(This review is written by my best friend, a PhD student in Finance)
I find it interesting how I can’t read finance as a lay person anymore. I’m just not sure what the “average” well-read person of relatively high intelligence should or shouldn’t know. So I’ll leave it to some non-finance people to talk about how much of this book they understood and how much was gibberish.
There were definitely some pros and cons about this book, for me. I was initially rather disappointed. Apparently I should have actually read the summary of the book in order to find out that it was a compilation of different articles. I’ve read other works by Michael Lewis, so I just dove in expecting the same quick-witted, sarcastic, and insightful prose. After I got over the initial shock of having to read different works by different authors, I appreciated the diversity of articles represented. The articles ranged from fairly technical to an exercise in investor psychology. I think that there was something for everyone to take away from them, but I don’t know if I would have been willing to read through the more technical articles if I did not already have a base understanding.
I thought the articles/book did a fairly poor job of explaining complicated financial transactions. I didn’t utilize the glossary, but from glancing at it, it appears that there is a lot of cross-referencing going on in the definitions. For instance, if I look up call, it tells me to look up option. The option definition then includes the word derivative, which I can also look up. I was also off-put by the book’s intro (Inside Wall Street’s Black Hole). I thought it was complex and not well explained. Even as a prospective finance PhD, it took me a long time to figure out exactly what he was accusing the Black-Scholes model of missing. (For the record, I think that he was arguing that by using historical standard deviations as inputs into the model, the model fails to account for high impact, low probability events that haven’t occurred in the past.)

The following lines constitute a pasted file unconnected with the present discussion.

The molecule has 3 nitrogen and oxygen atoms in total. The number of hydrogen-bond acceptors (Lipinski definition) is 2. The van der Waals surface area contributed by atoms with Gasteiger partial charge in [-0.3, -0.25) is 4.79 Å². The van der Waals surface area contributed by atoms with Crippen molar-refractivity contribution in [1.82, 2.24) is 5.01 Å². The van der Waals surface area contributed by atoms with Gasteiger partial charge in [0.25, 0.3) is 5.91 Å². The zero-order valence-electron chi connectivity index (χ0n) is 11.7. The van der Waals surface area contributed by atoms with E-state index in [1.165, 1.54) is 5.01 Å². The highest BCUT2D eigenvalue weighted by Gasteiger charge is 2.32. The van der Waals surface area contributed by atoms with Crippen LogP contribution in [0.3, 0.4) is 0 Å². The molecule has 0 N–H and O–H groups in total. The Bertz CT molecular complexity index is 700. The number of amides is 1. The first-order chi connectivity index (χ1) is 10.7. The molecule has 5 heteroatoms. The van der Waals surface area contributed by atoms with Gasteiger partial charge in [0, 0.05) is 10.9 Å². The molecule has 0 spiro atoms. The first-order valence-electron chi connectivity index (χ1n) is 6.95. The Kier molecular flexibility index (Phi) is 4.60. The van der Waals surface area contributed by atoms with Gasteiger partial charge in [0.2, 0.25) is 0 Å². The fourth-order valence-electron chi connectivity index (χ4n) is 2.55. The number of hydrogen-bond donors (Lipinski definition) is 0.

I think that, for me, the format just wasn’t ideal. I would have preferred to read a more cohesive account and explanation of these crises that could also include more intuitive definitions of the financial products involved. A book like Liar’s Poker, also by Michael Lewis, makes finance more interesting, exciting, and accessible than what was put forth in Panic. Also, How The Eggheads Crack is a good example of Lewiw’s writing style and why I generally like his writing on the subject of finance more than most of the other people who write about it.